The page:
When employers onboard interns, the question “to pay or not to pay” often arises. The Department of Labor provides guidance on this question with Fact Sheet #71. It provides a 7-factor test to determine whether an internship may be unpaid.
In 2010 the DOL provided a 6-factor test to evaluate internship programs. All six of the criteria had to be met before an unpaid internship could safely be categorized as such. Based on those factors, most internships in for-profit, private sector organizations would be considered employment relationships and required to be paid. The underlying consideration was for whom the internship benefited, the student or the employer.
The existence of all of the following criteria was required in order to deem the internship eligible for unpaid status:
• The internship, even though it includes actual operation of the facilities of the employer, is similar to training that would be given in an educational environment;
• The internship experience is for the benefit of the intern;
• The intern does not displace regular employees, but works under close supervision of existing staff;
• The employer that provides the training derives no immediate advantage from the activities of the intern, and on occasion, its operations may actually be impeded;
• The intern is not necessarily entitled to a job at the conclusion of the internship; and
• The employer and the intern understand that the intern is not entitled to wages for the time spent in the internship.
In general, unpaid internships are permissible in the public sector and non-profit organizations, the issues most often relate to internships with private, for-profit, organizations. The new 7 factor criteria provide greater flexibility and makes it easier to create unpaid internships for private sector organizations, provided all seven requirements are met.
The following seven factors should now be considered and weighed:
• The extent to which the intern and the employer clearly understand that there is no expectation of compensation. Any promise of compensation, express or implied, suggests that the intern is an employee—and vice versa.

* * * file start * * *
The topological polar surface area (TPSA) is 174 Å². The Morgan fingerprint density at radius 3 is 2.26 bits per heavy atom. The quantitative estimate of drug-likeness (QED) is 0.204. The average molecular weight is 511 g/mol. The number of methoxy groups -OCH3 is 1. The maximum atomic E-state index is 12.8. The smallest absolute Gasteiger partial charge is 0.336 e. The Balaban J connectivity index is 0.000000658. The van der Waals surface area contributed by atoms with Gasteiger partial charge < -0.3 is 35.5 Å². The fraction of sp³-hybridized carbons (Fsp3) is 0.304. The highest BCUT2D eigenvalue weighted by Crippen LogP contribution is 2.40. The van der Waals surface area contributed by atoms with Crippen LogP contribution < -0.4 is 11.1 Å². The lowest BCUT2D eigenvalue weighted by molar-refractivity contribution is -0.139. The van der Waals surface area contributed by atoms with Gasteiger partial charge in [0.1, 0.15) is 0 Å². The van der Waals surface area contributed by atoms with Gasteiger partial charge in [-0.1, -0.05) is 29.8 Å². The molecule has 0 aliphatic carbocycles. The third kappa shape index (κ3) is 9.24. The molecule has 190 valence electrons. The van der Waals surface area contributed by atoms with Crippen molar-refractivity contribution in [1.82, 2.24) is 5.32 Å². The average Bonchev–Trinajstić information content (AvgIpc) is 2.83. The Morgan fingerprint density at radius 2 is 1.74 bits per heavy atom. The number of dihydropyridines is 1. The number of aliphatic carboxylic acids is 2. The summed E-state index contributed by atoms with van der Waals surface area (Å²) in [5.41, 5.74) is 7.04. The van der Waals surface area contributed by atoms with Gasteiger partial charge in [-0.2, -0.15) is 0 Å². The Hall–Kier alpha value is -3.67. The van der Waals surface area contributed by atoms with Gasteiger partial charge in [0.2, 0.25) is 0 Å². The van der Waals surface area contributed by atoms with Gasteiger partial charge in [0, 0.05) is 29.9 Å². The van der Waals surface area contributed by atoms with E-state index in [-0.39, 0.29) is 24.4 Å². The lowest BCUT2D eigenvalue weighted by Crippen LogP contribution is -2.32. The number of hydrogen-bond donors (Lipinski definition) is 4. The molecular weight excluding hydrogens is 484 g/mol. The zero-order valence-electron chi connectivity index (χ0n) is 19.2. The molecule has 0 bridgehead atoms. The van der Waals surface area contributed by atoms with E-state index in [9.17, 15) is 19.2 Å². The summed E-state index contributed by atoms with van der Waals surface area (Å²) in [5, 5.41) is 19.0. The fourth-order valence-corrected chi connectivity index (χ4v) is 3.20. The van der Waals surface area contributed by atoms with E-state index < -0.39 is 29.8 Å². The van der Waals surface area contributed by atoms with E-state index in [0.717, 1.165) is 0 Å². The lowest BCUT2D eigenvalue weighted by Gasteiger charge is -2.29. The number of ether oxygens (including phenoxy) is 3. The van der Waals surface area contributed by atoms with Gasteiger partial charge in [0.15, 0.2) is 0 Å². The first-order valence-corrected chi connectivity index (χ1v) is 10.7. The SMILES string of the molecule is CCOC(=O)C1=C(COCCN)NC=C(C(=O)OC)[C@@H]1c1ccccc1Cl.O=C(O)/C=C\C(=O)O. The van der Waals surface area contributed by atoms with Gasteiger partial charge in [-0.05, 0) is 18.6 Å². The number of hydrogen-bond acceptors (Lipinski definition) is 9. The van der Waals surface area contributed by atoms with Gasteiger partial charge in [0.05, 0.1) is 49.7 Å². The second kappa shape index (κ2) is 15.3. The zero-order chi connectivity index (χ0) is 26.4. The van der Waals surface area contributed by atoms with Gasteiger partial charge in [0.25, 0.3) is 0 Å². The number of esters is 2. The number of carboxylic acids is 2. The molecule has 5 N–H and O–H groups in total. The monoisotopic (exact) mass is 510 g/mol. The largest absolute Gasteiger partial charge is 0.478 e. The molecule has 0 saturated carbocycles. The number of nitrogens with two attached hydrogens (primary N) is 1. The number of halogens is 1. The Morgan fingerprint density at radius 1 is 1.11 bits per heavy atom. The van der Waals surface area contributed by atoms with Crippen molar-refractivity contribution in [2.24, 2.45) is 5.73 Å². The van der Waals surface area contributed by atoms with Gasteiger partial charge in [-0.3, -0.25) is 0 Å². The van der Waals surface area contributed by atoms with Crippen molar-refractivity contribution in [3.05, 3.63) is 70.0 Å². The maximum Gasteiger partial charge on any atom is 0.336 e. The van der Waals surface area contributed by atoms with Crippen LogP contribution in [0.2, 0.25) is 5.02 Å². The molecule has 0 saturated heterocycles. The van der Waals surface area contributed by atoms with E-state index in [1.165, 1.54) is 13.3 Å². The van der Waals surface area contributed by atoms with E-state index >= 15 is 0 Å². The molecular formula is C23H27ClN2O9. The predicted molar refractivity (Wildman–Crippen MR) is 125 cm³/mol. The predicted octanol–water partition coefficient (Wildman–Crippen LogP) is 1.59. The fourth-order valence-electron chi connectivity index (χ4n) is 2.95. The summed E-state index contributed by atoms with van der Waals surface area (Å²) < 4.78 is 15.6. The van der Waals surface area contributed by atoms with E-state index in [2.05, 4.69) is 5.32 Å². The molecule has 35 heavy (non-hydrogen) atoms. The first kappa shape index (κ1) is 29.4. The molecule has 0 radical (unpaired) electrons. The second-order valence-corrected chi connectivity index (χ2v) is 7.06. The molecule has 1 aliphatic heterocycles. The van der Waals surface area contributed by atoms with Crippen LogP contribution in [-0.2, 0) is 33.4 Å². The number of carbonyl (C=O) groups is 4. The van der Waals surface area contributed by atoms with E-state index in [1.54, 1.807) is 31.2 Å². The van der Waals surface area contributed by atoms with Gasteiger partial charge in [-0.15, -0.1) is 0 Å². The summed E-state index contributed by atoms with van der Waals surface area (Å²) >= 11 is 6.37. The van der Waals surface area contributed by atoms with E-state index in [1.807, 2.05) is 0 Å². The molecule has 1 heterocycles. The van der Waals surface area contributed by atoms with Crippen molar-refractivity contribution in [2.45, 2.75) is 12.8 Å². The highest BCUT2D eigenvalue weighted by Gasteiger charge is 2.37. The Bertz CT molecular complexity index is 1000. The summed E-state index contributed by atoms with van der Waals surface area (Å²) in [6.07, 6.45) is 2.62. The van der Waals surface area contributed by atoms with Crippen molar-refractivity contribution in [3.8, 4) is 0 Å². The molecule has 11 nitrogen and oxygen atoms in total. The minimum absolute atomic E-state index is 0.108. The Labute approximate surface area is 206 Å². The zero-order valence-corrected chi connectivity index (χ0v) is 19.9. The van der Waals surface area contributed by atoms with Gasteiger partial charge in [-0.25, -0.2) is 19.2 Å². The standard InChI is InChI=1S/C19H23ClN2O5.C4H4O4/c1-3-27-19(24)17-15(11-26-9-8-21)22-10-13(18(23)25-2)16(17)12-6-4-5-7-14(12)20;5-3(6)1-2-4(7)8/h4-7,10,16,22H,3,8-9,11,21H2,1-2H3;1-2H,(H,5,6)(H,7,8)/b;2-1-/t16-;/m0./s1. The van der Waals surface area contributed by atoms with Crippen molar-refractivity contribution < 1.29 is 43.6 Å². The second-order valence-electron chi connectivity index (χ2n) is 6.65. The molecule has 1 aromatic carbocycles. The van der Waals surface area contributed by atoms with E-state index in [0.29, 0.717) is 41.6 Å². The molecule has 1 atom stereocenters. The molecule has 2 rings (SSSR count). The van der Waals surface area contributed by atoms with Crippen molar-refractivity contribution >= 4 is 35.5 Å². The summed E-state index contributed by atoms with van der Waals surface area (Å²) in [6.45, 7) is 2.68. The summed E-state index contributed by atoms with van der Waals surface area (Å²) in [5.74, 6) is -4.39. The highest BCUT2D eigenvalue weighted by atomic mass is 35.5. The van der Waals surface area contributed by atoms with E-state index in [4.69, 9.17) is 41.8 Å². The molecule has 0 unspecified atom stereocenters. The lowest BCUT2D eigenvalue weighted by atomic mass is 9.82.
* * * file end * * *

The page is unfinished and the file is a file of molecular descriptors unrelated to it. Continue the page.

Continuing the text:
• The extent to which the internship provides training that would be similar to that which would be given in an educational environment, including the clinical and other hands-on training provided by educational institutions.
• The extent to which the internship is tied to the intern’s formal education program by integrated coursework or the receipt of academic credit.
• The extent to which the internship accommodates the intern’s academic commitments by corresponding to the academic calendar.
• The extent to which the internship’s duration is limited to the period in which the internship provides the intern with beneficial learning.
• The extent to which the intern’s work complements, rather than displaces, the work of paid employees while providing significant educational benefits to the intern.
• The extent to which the intern and the employer understand that the internship is conducted without entitlement to a paid job at the conclusion of the internship.
Keep in mind that no single factor is determinative, and each internship position should be evaluated on a case-by-case basis. Also, these criteria apply only to federal wage and hour laws, and state or local regulations may differ.
To be clear, if an internship is unpaid, the intern essentially is an employee and for that reason, all minimum wage requirements must be met. Also, bear in mind that your policies should specifically exclude interns, particularly paid interns that would be considered employees from any benefits or other practices that are generally available to all employees.
It is important to know that certain benefits cannot be excluded. For example, you would need to work with your broker to understand how excluding interns from your health or FSA benefits would impact your tax penalties under the ACA. In addition, FMLA generally applies to paid interns if they meet other eligibility requirements.
Workers’ Compensation generally applies to both paid and unpaid interns except for in certain, very limited, circumstances.
Another frequent question from employers is: how do we handle “hiring” or “onboarding” interns? It is important that since many of the same liabilities arise with interns as with employees that you don’t disregard a formal orientation process, to include training on many of the same areas as regular staff: confidentiality, safety, discrimination and harassment. It is helpful to have an intern agreement that outlines pay information and any applicable benefits, and which specifically makes clear their status at the organization.
For more information on administering internship programs, contact the Advice Team.
Written by a Catapult HR Advisor